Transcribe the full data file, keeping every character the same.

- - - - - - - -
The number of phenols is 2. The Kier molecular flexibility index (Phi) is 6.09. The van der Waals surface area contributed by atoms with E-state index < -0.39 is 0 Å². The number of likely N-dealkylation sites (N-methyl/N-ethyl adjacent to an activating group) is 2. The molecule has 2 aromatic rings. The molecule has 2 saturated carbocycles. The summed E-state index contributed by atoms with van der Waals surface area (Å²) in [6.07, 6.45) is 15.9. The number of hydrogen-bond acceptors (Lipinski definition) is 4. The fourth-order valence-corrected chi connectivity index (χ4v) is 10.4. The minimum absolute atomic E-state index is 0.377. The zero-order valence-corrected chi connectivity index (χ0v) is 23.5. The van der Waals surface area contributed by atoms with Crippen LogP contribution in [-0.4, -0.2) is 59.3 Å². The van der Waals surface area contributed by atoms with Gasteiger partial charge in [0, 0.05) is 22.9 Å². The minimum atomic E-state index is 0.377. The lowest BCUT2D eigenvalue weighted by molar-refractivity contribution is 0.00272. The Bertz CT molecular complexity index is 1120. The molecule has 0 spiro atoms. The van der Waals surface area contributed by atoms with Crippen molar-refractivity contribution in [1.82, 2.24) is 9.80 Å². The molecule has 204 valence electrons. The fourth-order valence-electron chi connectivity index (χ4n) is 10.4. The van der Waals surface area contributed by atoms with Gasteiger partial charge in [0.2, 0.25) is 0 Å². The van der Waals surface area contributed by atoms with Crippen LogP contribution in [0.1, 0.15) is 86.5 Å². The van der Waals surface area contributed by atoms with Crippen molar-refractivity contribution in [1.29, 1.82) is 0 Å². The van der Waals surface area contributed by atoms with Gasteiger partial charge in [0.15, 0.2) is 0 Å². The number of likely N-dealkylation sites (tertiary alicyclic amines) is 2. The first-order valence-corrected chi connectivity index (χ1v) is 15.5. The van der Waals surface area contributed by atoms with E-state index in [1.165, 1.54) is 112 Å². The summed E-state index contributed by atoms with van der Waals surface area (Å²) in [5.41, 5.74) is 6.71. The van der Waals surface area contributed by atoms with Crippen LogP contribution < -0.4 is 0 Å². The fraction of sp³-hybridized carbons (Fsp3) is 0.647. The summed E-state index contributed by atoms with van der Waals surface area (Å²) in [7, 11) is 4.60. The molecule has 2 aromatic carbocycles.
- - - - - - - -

The number of phenols is 2. The Kier molecular flexibility index (Phi) is 6.09. The van der Waals surface area contributed by atoms with E-state index < -0.39 is 0 Å². The number of likely N-dealkylation sites (N-methyl/N-ethyl adjacent to an activating group) is 2. The molecule has 2 aromatic rings. The molecule has 2 saturated carbocycles. The summed E-state index contributed by atoms with van der Waals surface area (Å²) in [6.07, 6.45) is 15.9. The number of hydrogen-bond acceptors (Lipinski definition) is 4. The fourth-order valence-corrected chi connectivity index (χ4v) is 10.4. The minimum absolute atomic E-state index is 0.377. The zero-order valence-corrected chi connectivity index (χ0v) is 23.5. The van der Waals surface area contributed by atoms with Crippen LogP contribution in [-0.4, -0.2) is 59.3 Å². The van der Waals surface area contributed by atoms with Gasteiger partial charge in [0, 0.05) is 22.9 Å². The minimum atomic E-state index is 0.377. The lowest BCUT2D eigenvalue weighted by molar-refractivity contribution is 0.00272. The Bertz CT molecular complexity index is 1120. The molecule has 0 spiro atoms. The van der Waals surface area contributed by atoms with Crippen molar-refractivity contribution in [1.82, 2.24) is 9.80 Å². The molecule has 204 valence electrons. The fourth-order valence-electron chi connectivity index (χ4n) is 10.4. The van der Waals surface area contributed by atoms with Gasteiger partial charge in [0.2, 0.25) is 0 Å². The van der Waals surface area contributed by atoms with Crippen LogP contribution in [0.1, 0.15) is 86.5 Å². The van der Waals surface area contributed by atoms with Crippen molar-refractivity contribution in [1.29, 1.82) is 0 Å². The van der Waals surface area contributed by atoms with Gasteiger partial charge in [0.15, 0.2) is 0 Å². The number of likely N-dealkylation sites (tertiary alicyclic amines) is 2. The first-order valence-corrected chi connectivity index (χ1v) is 15.5. The van der Waals surface area contributed by atoms with E-state index in [1.165, 1.54) is 112 Å². The summed E-state index contributed by atoms with van der Waals surface area (Å²) in [5.41, 5.74) is 6.71. The van der Waals surface area contributed by atoms with Crippen LogP contribution < -0.4 is 0 Å². The fraction of sp³-hybridized carbons (Fsp3) is 0.647. The summed E-state index contributed by atoms with van der Waals surface area (Å²) in [7, 11) is 4.60. The molecule has 2 aromatic carbocycles.